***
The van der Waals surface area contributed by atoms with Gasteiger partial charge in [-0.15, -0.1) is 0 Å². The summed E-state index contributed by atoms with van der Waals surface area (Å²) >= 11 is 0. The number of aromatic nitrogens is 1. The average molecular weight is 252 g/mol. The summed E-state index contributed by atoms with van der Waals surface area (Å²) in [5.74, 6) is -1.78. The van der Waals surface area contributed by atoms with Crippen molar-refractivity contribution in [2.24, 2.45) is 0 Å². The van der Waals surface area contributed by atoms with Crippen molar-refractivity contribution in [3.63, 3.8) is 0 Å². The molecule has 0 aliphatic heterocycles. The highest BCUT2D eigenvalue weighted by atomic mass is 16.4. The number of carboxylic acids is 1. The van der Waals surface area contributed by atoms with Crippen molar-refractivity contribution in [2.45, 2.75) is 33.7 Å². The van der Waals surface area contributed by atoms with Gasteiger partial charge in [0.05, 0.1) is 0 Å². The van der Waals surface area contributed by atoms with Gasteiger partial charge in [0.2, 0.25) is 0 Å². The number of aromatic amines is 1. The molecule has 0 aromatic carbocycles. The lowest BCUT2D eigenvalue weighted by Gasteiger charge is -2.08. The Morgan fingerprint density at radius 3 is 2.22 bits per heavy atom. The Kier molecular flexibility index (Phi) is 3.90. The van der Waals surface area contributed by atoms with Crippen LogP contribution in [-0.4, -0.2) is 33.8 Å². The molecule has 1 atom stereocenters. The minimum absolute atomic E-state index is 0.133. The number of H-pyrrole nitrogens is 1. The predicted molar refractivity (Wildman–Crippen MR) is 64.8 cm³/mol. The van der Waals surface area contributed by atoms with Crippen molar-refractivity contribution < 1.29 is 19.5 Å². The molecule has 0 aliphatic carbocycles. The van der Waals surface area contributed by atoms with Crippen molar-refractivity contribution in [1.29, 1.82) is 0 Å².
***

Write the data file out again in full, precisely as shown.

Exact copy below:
The van der Waals surface area contributed by atoms with Gasteiger partial charge in [-0.15, -0.1) is 0 Å². The summed E-state index contributed by atoms with van der Waals surface area (Å²) >= 11 is 0. The number of aromatic nitrogens is 1. The average molecular weight is 252 g/mol. The summed E-state index contributed by atoms with van der Waals surface area (Å²) in [5.74, 6) is -1.78. The van der Waals surface area contributed by atoms with Crippen molar-refractivity contribution in [2.24, 2.45) is 0 Å². The van der Waals surface area contributed by atoms with Crippen molar-refractivity contribution in [3.63, 3.8) is 0 Å². The molecule has 0 aliphatic heterocycles. The highest BCUT2D eigenvalue weighted by atomic mass is 16.4. The number of carboxylic acids is 1. The van der Waals surface area contributed by atoms with Crippen molar-refractivity contribution in [2.45, 2.75) is 33.7 Å². The van der Waals surface area contributed by atoms with Gasteiger partial charge in [0.05, 0.1) is 0 Å². The van der Waals surface area contributed by atoms with Gasteiger partial charge in [0.2, 0.25) is 0 Å². The number of aromatic amines is 1. The molecule has 0 aromatic carbocycles. The lowest BCUT2D eigenvalue weighted by Gasteiger charge is -2.08. The Morgan fingerprint density at radius 3 is 2.22 bits per heavy atom. The Kier molecular flexibility index (Phi) is 3.90. The van der Waals surface area contributed by atoms with Crippen LogP contribution in [-0.4, -0.2) is 33.8 Å². The molecule has 1 atom stereocenters. The minimum absolute atomic E-state index is 0.133. The number of H-pyrrole nitrogens is 1. The predicted molar refractivity (Wildman–Crippen MR) is 64.8 cm³/mol. The van der Waals surface area contributed by atoms with Crippen molar-refractivity contribution < 1.29 is 19.5 Å². The molecule has 0 aliphatic carbocycles. The van der Waals surface area contributed by atoms with Crippen molar-refractivity contribution in [1.29, 1.82) is 0 Å².